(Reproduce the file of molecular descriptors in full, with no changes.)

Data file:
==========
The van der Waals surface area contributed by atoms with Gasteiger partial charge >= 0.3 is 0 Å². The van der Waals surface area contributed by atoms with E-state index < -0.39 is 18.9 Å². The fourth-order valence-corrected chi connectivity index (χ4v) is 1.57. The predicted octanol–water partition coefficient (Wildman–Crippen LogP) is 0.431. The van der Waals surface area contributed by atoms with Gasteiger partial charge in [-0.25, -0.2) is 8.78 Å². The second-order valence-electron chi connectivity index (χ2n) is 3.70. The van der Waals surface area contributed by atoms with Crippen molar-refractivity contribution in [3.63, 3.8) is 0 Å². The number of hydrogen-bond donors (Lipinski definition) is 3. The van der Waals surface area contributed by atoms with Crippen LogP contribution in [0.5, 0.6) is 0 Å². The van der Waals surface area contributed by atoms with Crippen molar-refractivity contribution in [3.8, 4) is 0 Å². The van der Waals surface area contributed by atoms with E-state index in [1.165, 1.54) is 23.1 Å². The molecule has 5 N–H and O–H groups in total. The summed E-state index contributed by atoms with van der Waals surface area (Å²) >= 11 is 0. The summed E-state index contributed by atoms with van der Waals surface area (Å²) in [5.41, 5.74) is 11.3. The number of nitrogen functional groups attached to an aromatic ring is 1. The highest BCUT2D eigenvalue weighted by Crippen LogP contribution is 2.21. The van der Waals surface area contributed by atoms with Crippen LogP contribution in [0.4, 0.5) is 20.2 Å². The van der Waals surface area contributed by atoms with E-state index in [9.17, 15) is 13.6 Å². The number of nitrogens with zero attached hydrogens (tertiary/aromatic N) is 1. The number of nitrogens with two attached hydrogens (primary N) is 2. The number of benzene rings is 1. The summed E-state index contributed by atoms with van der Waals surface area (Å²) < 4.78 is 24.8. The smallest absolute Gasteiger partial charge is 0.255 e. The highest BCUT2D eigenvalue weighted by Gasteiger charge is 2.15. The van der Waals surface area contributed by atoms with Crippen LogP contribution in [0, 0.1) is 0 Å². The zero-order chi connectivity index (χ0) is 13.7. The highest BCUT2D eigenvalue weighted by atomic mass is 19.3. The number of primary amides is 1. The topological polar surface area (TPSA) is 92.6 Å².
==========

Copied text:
The van der Waals surface area contributed by atoms with Gasteiger partial charge >= 0.3 is 0 Å². The van der Waals surface area contributed by atoms with E-state index < -0.39 is 18.9 Å². The fourth-order valence-corrected chi connectivity index (χ4v) is 1.57. The predicted octanol–water partition coefficient (Wildman–Crippen LogP) is 0.431. The van der Waals surface area contributed by atoms with Gasteiger partial charge in [-0.25, -0.2) is 8.78 Å². The second-order valence-electron chi connectivity index (χ2n) is 3.70. The van der Waals surface area contributed by atoms with Crippen molar-refractivity contribution in [3.63, 3.8) is 0 Å². The number of hydrogen-bond donors (Lipinski definition) is 3. The van der Waals surface area contributed by atoms with Crippen LogP contribution in [0.5, 0.6) is 0 Å². The van der Waals surface area contributed by atoms with Crippen molar-refractivity contribution in [3.8, 4) is 0 Å². The van der Waals surface area contributed by atoms with E-state index in [1.165, 1.54) is 23.1 Å². The molecule has 5 N–H and O–H groups in total. The summed E-state index contributed by atoms with van der Waals surface area (Å²) >= 11 is 0. The summed E-state index contributed by atoms with van der Waals surface area (Å²) in [5.41, 5.74) is 11.3. The number of nitrogen functional groups attached to an aromatic ring is 1. The highest BCUT2D eigenvalue weighted by Crippen LogP contribution is 2.21. The van der Waals surface area contributed by atoms with Crippen LogP contribution in [0.4, 0.5) is 20.2 Å². The van der Waals surface area contributed by atoms with E-state index in [9.17, 15) is 13.6 Å². The number of nitrogens with zero attached hydrogens (tertiary/aromatic N) is 1. The number of nitrogens with two attached hydrogens (primary N) is 2. The number of benzene rings is 1. The summed E-state index contributed by atoms with van der Waals surface area (Å²) < 4.78 is 24.8. The smallest absolute Gasteiger partial charge is 0.255 e. The highest BCUT2D eigenvalue weighted by Gasteiger charge is 2.15. The van der Waals surface area contributed by atoms with Crippen LogP contribution in [0, 0.1) is 0 Å². The zero-order chi connectivity index (χ0) is 13.7. The highest BCUT2D eigenvalue weighted by atomic mass is 19.3. The number of primary amides is 1. The topological polar surface area (TPSA) is 92.6 Å².